Identifying and responding to behaviours of concern
Identify the experience or behaviour you are witnessing—then read the recommended response.
You are uncomfortable with a student's behaviour but the student is not acting in a way that is distressed, disruptive, disturbing or dangerous.
A student seems distressed in word, appearance or action but behaviour is not disruptive.
A student's behaviour is disruptive: examples include yelling or refusing to follow direction; sending numerous repetitive emails or phone calls.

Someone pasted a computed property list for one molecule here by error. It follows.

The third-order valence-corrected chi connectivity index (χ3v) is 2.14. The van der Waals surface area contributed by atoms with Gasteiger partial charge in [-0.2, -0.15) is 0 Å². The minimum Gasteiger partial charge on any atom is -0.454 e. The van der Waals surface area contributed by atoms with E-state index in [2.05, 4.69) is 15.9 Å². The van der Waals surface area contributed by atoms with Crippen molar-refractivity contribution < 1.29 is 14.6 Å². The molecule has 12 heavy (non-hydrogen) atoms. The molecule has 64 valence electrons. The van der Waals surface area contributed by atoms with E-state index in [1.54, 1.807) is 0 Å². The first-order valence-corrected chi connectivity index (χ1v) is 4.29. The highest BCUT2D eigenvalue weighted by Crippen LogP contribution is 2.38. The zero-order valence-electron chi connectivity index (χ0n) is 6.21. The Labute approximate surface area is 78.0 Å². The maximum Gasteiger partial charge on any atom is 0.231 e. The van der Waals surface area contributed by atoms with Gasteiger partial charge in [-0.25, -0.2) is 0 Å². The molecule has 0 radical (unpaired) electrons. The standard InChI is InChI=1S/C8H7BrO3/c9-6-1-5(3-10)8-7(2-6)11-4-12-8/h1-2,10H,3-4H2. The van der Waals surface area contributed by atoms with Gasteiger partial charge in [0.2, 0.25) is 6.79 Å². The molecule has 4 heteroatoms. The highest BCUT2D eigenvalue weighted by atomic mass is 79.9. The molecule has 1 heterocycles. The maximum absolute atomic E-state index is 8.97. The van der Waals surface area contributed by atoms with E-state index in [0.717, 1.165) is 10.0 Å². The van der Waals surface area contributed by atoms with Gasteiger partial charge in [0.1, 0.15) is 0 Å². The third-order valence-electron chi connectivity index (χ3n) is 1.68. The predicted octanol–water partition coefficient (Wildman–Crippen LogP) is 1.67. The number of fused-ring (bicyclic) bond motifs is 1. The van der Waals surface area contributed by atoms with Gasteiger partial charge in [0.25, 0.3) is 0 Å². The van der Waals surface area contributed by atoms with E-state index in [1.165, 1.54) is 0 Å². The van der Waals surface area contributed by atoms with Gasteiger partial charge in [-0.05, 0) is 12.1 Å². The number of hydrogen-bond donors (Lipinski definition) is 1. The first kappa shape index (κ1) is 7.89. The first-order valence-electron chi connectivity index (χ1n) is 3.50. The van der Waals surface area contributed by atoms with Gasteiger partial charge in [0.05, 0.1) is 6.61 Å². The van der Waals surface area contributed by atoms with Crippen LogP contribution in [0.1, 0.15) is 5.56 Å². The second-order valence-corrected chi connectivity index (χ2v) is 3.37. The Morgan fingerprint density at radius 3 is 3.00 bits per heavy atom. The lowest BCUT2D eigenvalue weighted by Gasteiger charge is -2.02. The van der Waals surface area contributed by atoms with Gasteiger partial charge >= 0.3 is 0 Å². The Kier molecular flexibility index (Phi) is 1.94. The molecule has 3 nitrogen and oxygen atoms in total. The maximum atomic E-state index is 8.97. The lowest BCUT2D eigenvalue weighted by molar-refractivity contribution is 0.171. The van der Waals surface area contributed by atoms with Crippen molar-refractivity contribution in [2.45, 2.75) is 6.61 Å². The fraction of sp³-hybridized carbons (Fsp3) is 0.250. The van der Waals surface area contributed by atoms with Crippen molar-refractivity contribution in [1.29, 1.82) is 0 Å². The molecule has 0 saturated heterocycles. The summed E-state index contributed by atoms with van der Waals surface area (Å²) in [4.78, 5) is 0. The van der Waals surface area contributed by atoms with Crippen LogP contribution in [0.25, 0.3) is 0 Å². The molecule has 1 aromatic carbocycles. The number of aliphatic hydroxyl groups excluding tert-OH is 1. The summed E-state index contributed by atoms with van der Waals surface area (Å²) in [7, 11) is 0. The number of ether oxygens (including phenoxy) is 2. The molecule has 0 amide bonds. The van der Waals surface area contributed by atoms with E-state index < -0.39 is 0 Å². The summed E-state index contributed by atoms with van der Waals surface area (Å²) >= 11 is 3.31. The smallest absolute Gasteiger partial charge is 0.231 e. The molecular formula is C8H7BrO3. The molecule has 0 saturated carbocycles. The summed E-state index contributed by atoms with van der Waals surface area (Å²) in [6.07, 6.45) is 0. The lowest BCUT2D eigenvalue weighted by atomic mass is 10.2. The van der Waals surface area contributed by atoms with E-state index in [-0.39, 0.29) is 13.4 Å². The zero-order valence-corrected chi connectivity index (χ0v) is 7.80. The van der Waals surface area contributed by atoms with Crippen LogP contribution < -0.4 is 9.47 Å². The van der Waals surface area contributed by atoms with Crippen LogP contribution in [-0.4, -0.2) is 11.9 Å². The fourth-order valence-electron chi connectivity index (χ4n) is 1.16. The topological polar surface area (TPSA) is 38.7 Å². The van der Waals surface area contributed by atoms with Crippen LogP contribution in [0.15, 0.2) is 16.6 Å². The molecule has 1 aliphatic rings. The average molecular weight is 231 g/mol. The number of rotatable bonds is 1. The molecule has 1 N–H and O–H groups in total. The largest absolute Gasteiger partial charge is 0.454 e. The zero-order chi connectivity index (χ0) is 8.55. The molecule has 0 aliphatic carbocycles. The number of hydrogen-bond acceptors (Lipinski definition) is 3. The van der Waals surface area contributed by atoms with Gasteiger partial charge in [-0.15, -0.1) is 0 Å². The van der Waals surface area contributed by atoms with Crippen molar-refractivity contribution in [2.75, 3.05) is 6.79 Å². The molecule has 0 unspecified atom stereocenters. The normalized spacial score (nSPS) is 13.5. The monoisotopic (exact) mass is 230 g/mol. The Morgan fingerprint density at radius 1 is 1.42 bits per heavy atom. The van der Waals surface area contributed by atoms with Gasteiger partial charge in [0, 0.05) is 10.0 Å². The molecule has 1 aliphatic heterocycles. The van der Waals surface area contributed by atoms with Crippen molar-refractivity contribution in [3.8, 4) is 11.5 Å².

A student's behaviour is disturbing: examples include aggression, though not directed at specific people; destruction or damage to property; indirect aggressive words or actions; fascination with violence by words or action.
A student discloses a history of violence (as participant or recipient) and/or fear of someone coming to harm them.
A student exibits persistent, unwanted or obsessive contact or other harassment by phone, email or in person.
A student expresses by word or action a direct threat to harm self or others.
(Adapted from Ryerson University's Steps to Take When You Encounter Concerning Behaviour on Campus)